THE FAKING IMAMS -- Pajamas Media Exclusive: Police Report, Passenger Reveals That Flying Imams Were Up to No Good
Yesterday I spoke with a passenger on that flight, who asked that she be only identified as "Pauline." A copy of airport police report, which I also obtained, supports Pauline's account - and includes shocking revelations of its own. In addition, U.S. Airways spokeswoman Andrea Rader also confirmed much of what Pauline revealed.....
The passenger, who asked that she only be identified as "Pauline," said she is afraid to give her full name or hometown. She is spending the night at "another location" because she does not feel safe at home. She credits reports that one imam is apparently linked to Hamas. "It is scary because these men could be dangerous."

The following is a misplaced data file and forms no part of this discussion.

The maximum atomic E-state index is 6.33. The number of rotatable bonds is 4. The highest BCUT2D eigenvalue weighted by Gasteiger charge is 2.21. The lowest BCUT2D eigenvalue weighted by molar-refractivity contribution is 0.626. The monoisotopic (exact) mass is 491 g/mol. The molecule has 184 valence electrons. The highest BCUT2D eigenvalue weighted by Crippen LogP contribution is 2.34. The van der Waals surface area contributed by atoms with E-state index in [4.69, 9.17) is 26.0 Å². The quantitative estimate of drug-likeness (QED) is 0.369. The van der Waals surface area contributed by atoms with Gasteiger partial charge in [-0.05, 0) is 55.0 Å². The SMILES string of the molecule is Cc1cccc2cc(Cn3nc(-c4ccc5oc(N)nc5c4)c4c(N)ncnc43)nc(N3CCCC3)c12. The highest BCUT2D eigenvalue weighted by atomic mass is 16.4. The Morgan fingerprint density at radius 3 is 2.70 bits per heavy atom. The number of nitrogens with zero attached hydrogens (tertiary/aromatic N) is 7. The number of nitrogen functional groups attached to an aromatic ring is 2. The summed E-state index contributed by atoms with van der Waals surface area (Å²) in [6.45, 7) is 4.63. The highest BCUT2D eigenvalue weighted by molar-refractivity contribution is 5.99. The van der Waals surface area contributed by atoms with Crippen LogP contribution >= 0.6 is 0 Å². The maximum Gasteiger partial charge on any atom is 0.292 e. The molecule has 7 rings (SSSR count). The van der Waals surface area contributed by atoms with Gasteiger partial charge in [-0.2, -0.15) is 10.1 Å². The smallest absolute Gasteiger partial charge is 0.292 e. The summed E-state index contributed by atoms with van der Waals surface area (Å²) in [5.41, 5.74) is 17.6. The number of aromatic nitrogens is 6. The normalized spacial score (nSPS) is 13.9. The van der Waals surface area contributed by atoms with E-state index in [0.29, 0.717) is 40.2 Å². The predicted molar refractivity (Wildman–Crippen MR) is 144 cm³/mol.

Pauline said she never wanted media attention. She wrote an email to U.S. Airways and cc:ed her daughter, who unexpectedly emailed it to her friends. As the letter took on an internet life of its own, it made its way to the inbox of a retired CNN executive producer. Then, to her dismay, the feeding frenzy began.
Pauline revealed to Pajamas Media that the six imams were doing things far more suspicious than praying - an Arabic-speaking passenger heard them repeatedly invoke "bin Laden," and "terrorism," a gate attendant told the captain that she did not want to fly with them, and that bomb-sniffing dogs were brought aboard. Other Muslim passengers were left undisturbed and later joined in a round of applause for the U.S. Airways crew. "It wasn't that they were Muslim. It was all of the suspicious things they did," Pauline said.
Here is her story, along with corroborating quotes from the U.S. Airways spokeswoman Andrea Rader and the official report, another Pajamas Media exclusive.
Sitting in Minneapolis-St. Paul's Airport Gate C9, she noticed one of the imams immediately. "He was pacing nervously, talking in Arabic," she said.
She quickly noticed the others. "They didn't look like holy men to me. They looked like guys heading out of town for a Vikings game."